You will not find a "Trump for President" on the back of my car. Don't look for a "Bernie Sanders" one either. You can search my vehicle high and low and you simply will not find a political bumper sticker. You also won't find my alumni stickers from college or grad school. And even though I love the three different schools that my children attend, there are no stickers or magnets on my car to show it. And here's why: Right now there are two things that I find people in Bradenton talking about the most are politics and traffic.
This time of year, especially in an election cycle, I find that rage about both of these issues lies right below the surface. My commute to church each day is a little less than 2 miles. I consider it no small accomplishment to arrive there without accident each morning. Although, so far, I have remain unscathed, like everyone else in this town I am subjected daily to some atrocious driving and probably, on occasion, have been part of the atrocity.
But lately, I find myself so frustrated with the bad driving that my mind wanders into a dark place. If someone cuts me off in traffic and then I am face to face with their bumper stickers, I find myself seeing something on their car that I disagree with and my mind immediately thinks, "oh, that figures!" It's almost as though I have somehow connected the driver's politics or school or interests with their driving ability. And while that may or may not be fair, you are, whether you like it or not, an ambassador of what you choose to advertise on your vehicle.
While this is true for everyone, it is particularly true for those of us in the faith community -- all faiths. Please do not assume that just because someone loves Jesus or Buddha or Mohammed, or thinks that we should all coexist, that they are in any, way, shape, or form a responsible and gracious driver. And should you choose to put a sticker on your car, as an ambassador for your faith, then please remember the mantle that you have taken up when you decide to cross three lanes of traffic without giving a second thought to your blinker or anyone in any of the surrounding lanes.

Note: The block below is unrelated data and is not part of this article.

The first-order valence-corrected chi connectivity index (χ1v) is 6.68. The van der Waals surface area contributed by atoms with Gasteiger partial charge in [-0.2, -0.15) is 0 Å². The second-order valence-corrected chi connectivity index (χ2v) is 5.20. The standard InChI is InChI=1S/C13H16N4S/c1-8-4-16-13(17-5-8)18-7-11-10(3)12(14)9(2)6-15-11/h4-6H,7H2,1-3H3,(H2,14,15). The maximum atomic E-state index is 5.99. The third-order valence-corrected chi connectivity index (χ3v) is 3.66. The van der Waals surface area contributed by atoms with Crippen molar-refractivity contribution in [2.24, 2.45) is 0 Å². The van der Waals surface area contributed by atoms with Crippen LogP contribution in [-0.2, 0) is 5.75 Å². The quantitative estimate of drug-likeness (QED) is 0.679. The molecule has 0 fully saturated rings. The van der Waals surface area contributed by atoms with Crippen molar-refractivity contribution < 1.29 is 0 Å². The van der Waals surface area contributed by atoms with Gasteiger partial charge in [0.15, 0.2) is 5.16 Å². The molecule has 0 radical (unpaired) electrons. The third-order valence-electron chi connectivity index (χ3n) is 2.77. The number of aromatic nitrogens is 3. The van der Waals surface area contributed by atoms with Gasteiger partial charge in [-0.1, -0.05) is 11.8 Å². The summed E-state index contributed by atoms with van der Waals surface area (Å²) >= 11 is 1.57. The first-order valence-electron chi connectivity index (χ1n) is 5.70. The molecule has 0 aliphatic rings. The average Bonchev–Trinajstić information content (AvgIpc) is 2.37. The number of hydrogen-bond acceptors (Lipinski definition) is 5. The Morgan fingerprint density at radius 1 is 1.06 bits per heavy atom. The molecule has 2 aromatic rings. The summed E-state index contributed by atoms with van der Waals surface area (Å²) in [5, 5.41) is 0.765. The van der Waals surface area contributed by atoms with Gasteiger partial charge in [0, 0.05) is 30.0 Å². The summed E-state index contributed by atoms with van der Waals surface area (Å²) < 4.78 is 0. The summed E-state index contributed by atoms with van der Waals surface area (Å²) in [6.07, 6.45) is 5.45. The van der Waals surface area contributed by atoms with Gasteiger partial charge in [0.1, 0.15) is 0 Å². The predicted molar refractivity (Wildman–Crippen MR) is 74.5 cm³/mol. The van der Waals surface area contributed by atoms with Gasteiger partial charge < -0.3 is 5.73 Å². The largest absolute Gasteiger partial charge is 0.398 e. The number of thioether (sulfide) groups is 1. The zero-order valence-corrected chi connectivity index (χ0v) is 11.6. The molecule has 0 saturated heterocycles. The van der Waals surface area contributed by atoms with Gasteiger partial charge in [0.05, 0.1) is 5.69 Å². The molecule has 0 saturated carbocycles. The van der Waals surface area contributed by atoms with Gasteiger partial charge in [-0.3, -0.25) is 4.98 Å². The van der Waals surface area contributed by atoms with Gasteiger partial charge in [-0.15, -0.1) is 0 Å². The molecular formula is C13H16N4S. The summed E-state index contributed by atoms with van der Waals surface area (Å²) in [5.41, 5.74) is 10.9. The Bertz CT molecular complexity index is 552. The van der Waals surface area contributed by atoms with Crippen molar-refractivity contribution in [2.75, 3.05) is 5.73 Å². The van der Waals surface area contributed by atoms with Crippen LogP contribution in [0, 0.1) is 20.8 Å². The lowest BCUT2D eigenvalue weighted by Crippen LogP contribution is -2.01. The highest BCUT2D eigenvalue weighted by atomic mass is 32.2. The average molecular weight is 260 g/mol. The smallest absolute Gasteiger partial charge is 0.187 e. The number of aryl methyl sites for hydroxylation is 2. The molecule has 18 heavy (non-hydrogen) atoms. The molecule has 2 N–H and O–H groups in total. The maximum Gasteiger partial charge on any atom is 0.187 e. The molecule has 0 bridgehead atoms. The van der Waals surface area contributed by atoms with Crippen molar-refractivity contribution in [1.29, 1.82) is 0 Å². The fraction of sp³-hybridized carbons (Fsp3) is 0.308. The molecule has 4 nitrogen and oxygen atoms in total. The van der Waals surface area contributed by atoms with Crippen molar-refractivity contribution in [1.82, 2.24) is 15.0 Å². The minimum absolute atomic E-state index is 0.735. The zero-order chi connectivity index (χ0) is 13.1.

However, should you choose to continue with your current driving habits and also insist on being an ambassador for your cause or candidate, might I suggest some more truthful bumper stickers: "Jesus loves you. I will cut you off without warning."
"My child is an honor roll student. I failed driver's education."
"A vote for (fill-in-the-blank) will still do nothing to encourage me to use a blinker."
"I stand with Hillary, but I can run through a red light like I'm at a NASCAR race."
"God is watching you. I, however, am pretending to ignore you as you try to pull out onto Manatee Avenue or Cortez Road."
To be fair, it's not just your car that witnesses to your faith. At the post office during Christmas, I witnessed (along with about 20 other people in line) a woman berate and attempt to humiliate a postal worker. When she finally turned to walk away, her shirt revealed in huge letters, the name of her church. Quietly, I thanked the Lord that it wasn't the one I serve. If you are at a restaurant and you are going to pray before a meal, a regular practice of my family that we wholeheartedly endorse, might I also suggest tipping fairly and even generously?
At the end of the day, I might not know your candidate or your school or your religion. Your driving may be the only thing I ever know about you and perhaps, them. What do you want me to know about what you (or they) believe by the way you drive? If we gave a little thought to that question, we might begin to lower the angst on two different issues!
The Rev. Hope Lee, lead pastor of Kirkwood Presbyterian Church and The Well, can be reached at 941-794-6229, email@example.com or biggreenchurch.org. Faith Matters is a regular feature of Saturday's Herald written by local clergy members.